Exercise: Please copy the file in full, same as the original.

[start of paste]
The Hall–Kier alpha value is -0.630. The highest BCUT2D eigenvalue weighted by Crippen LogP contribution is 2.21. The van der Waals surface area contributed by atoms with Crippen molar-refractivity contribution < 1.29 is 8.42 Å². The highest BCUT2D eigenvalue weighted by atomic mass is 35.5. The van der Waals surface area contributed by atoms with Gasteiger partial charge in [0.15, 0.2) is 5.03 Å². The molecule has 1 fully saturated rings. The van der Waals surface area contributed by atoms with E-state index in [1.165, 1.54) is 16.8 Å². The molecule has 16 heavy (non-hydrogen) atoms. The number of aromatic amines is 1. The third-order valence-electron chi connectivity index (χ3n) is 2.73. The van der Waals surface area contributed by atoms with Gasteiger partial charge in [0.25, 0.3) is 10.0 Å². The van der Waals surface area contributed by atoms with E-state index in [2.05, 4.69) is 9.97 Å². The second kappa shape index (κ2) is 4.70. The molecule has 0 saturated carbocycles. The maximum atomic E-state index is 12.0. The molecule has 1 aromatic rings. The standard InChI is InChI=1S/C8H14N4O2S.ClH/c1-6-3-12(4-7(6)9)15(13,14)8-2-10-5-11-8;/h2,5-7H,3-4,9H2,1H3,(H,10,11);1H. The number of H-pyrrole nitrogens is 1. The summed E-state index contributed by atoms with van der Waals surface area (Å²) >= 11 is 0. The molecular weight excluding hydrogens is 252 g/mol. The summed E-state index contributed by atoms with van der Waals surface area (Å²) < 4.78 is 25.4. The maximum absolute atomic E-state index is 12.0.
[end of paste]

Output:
The Hall–Kier alpha value is -0.630. The highest BCUT2D eigenvalue weighted by Crippen LogP contribution is 2.21. The van der Waals surface area contributed by atoms with Crippen molar-refractivity contribution < 1.29 is 8.42 Å². The highest BCUT2D eigenvalue weighted by atomic mass is 35.5. The van der Waals surface area contributed by atoms with Gasteiger partial charge in [0.15, 0.2) is 5.03 Å². The molecule has 1 fully saturated rings. The van der Waals surface area contributed by atoms with E-state index in [1.165, 1.54) is 16.8 Å². The molecule has 16 heavy (non-hydrogen) atoms. The number of aromatic amines is 1. The third-order valence-electron chi connectivity index (χ3n) is 2.73. The van der Waals surface area contributed by atoms with Gasteiger partial charge in [0.25, 0.3) is 10.0 Å². The van der Waals surface area contributed by atoms with E-state index in [2.05, 4.69) is 9.97 Å². The second kappa shape index (κ2) is 4.70. The molecule has 0 saturated carbocycles. The maximum atomic E-state index is 12.0. The molecule has 1 aromatic rings. The standard InChI is InChI=1S/C8H14N4O2S.ClH/c1-6-3-12(4-7(6)9)15(13,14)8-2-10-5-11-8;/h2,5-7H,3-4,9H2,1H3,(H,10,11);1H. The number of H-pyrrole nitrogens is 1. The summed E-state index contributed by atoms with van der Waals surface area (Å²) >= 11 is 0. The molecular weight excluding hydrogens is 252 g/mol. The summed E-state index contributed by atoms with van der Waals surface area (Å²) < 4.78 is 25.4. The maximum absolute atomic E-state index is 12.0.